The trial, run by the Energy Saving Trust and funded by numerous power companies, did reveal that ground source heat pumps, when installed correctly, did cut carbon and bills.

However, the results were ‘more varied than were expected’ and failed to show the technology

The results of the study, published earlier this week, found the 83 devices monitored for a year ‘underperformed’.

This, according to the trust, is caused by incorrect sizing of systems, complicated controls, a lack of education for householders using them and the use of multiple installers rather than a single contractor as used in Europe.

Head of Business Development for the Energy Saving Trust, Simon Green, said: “Over its lifetime, a high performing heat pump installed today will save CO2 even when replacing gas condensing boilers due to the planned decarbonisation of the grid.

“But there is no doubt that the results are more varied than were expected, with results showing both high and low performing heat pumps.

“We are securing funding to extend the trial, with the objective of defining the reasons for variation in performance levels so that we can inform industry about good practice and advise householders on exactly what to look out for.”

However, the Trust did say many of the five million people in the UK living off the gas grid could benefit from heat pumps.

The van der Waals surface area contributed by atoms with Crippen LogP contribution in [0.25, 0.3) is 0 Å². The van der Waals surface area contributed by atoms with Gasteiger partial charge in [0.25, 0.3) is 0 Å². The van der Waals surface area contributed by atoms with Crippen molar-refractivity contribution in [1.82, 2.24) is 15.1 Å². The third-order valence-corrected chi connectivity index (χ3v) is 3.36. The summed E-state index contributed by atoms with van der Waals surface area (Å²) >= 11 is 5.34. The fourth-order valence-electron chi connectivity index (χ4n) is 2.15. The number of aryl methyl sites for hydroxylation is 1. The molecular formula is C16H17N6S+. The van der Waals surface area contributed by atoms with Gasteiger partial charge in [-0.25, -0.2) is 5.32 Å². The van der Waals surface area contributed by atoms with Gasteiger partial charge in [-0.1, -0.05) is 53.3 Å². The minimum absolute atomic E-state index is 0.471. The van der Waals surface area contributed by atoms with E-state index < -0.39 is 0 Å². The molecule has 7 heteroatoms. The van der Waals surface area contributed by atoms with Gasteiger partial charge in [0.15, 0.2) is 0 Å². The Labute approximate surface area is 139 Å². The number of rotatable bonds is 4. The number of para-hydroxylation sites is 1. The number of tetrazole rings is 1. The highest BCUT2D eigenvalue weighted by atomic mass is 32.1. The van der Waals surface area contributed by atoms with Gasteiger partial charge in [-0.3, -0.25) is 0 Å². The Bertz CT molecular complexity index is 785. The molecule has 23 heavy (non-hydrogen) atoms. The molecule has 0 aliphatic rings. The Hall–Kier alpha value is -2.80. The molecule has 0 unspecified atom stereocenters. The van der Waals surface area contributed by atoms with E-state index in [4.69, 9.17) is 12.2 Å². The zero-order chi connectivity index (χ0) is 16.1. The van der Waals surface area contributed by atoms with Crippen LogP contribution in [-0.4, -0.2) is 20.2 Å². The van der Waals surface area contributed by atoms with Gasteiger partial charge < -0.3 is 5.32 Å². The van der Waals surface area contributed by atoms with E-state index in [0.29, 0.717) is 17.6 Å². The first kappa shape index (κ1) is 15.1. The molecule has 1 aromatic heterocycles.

Senior associate at Sustain, Kevin Boniface, said: “If insulation levels are poor, controls aren’t explained to users or conventional radiators are used, the heat pumps will struggle to provide the performance quoted by manufacturers.

“The problem is compounded by the fact that the figures published by many manufacturers don’t reflect real life situations, and so don’t take into account factors such as the need for back up heating systems particularly with air source heat pumps.

“As an independent consultancy, we are always looking for up to date research and good quality data that will help our clients.

“We welcome the results of the study but urge the Government not to delay the introduction of the Renewable Heat Incentive, which encourages a range of renewable technologies and is an important instrument for change.”

The trial began in early 2009 and monitored both technical performance and customers’ experiences for a full 12 month period.

Luke Walsh

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